Shawarma Karma: Misguided Magnanimity in Moscow

By Francis Farrell

How should one feel when they get mistaken for the poor, the homeless, or the begging? What does it say about us and our society when this occurs? I sure as hell haven’t figured out the answer, but a recent couple of incidents in Moscow, exactly one week apart, where the universe seemed to align and yin met yang (or should I say, sour cream met pelmeni), made me begin to really contemplate the issue.

One sleepy September afternoon, I was heading briskly to an Armenian restaurant in a nondescript area of deepest darkest Moscow. On either side of the street were those typical, bleak Soviet apartment blocks that immediately come to mind when you imagine a Russian city’s suburbs. Taking a shortcut through a yard behind such a block, I saw what can only described as a babushka (grandmother) shuffling towards me, her small eyes staring directly at me from her scrunched-up face, and holding in her hand a small yellow plastic bowl out in front of her. Processing the image that lay before me, I immediately thought this was my time to do good – pensioners in this part of the world are not having the easiest time at present, their Soviet-era pension rarely stretching beyond the bare necessities. I took out my wallet, fumbling around for some spare change. Her gaze did not leave me. As I approached, my rubles held firmly in my hand, I began to greet her with a smile – only to look inside the bowl and see nothing but dog food. I had mistaken a woman dutifully feeding her hound for a destitute pensioner. Embarrassed out of my mind, I do the only thing that made any sense at the time: I ran out of there as fast as my little legs could take me.

Exactly one week later, I was returning to my dorm when that familiar feeling hit me: my body needs шаурма (Russian-style kebab). I picked up an attractive little wrap from my local Uzbek, but since I’d rather not take it inside my building, I wandered around the outside of the building while I devoured it, aimlessly coming to a stop next to some large garbage containers as I was lost in my thoughts and my шаурма-induced bliss. Suddenly, yet another babushka shuffled over to me, and this time offered me a 100-ruble note, saying “Young man, please get something nice for yourself to eat!”. Gobsmacked, I struggled to find the words to explain in Russian that I had plenty of money for food, and that I was an exchange student. That I was eating a messy-looking item out of a plastic bag while standing next to a dumpster was pure coincidence. Now, it was her turn to be extremely embarrassed, but instead of taking flight like a startled emu as I had done, she engaged me in conversation and told me to make sure that I stay in Moscow, which has the friendliest inhabitants in the world (she later expressed gratitude that I wasn’t one of these “ungrateful, angry, dark-skinned people”, but that is another story entirely).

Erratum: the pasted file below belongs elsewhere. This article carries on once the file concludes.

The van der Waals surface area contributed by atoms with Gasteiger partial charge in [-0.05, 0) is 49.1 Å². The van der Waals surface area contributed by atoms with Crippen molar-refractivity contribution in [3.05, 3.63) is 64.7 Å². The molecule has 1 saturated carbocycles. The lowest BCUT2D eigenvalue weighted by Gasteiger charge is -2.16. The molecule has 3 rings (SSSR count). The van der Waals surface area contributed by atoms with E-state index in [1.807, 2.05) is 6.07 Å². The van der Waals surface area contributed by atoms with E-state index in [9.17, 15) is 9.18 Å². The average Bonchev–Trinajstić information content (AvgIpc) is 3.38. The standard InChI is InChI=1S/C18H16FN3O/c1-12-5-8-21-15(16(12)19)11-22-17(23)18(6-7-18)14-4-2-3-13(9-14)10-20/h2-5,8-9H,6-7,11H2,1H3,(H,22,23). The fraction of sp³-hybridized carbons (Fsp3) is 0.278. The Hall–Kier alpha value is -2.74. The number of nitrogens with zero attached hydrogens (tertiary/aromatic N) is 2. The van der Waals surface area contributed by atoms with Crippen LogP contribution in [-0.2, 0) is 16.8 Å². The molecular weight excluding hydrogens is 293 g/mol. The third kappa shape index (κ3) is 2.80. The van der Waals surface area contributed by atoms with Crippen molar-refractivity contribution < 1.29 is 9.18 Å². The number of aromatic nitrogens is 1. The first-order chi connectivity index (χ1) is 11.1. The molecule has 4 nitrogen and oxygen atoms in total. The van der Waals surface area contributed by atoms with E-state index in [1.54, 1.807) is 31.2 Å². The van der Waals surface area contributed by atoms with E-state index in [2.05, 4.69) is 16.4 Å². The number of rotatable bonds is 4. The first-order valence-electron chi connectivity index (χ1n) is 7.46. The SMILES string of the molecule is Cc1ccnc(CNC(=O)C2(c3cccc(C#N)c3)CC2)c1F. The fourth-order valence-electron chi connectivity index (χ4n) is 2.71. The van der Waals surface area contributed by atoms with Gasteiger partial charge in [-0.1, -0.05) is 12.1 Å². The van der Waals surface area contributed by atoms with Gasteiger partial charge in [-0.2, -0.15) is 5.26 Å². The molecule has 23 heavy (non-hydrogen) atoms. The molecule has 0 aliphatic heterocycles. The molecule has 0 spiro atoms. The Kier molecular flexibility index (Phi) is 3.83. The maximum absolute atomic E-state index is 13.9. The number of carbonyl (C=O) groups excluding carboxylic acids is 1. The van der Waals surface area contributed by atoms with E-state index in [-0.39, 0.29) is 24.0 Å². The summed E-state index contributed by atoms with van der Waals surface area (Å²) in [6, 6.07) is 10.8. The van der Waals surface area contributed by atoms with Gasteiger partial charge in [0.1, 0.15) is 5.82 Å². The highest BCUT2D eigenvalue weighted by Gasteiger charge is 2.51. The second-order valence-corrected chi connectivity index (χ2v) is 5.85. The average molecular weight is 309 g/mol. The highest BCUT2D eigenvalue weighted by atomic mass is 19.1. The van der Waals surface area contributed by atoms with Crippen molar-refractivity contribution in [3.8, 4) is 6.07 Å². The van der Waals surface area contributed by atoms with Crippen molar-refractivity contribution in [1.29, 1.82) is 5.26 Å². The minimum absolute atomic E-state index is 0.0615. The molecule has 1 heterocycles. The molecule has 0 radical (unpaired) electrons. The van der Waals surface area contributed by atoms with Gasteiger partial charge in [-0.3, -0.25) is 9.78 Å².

What should I think of all this? Being halfway to an ‘expert’ on Russian politics, culture, and language doesn’t save you from a social faux pas. Nor does it prevent you from being mistaken for an urchin rather than an Australian exchange student from one of the most prestigious universities in the Netherlands. To be perfectly honest, I haven’t yet come up with a deep revelation about the human condition that goes further than “there’s more to someone than meets the eye”. However, it did bring to light the complete loss of human dignity while poor or begging. While for me, these two incidents were nothing more than embarrassing, the people who have to lower themselves to that point on a daily basis just to have enough to eat, can surely not come out of experience with their self-worth fully intact. In any case, these episodes have reminded me to look before I act, and that babushkas will always make sure you have enough food – whether you’re a hound or a hungry student.

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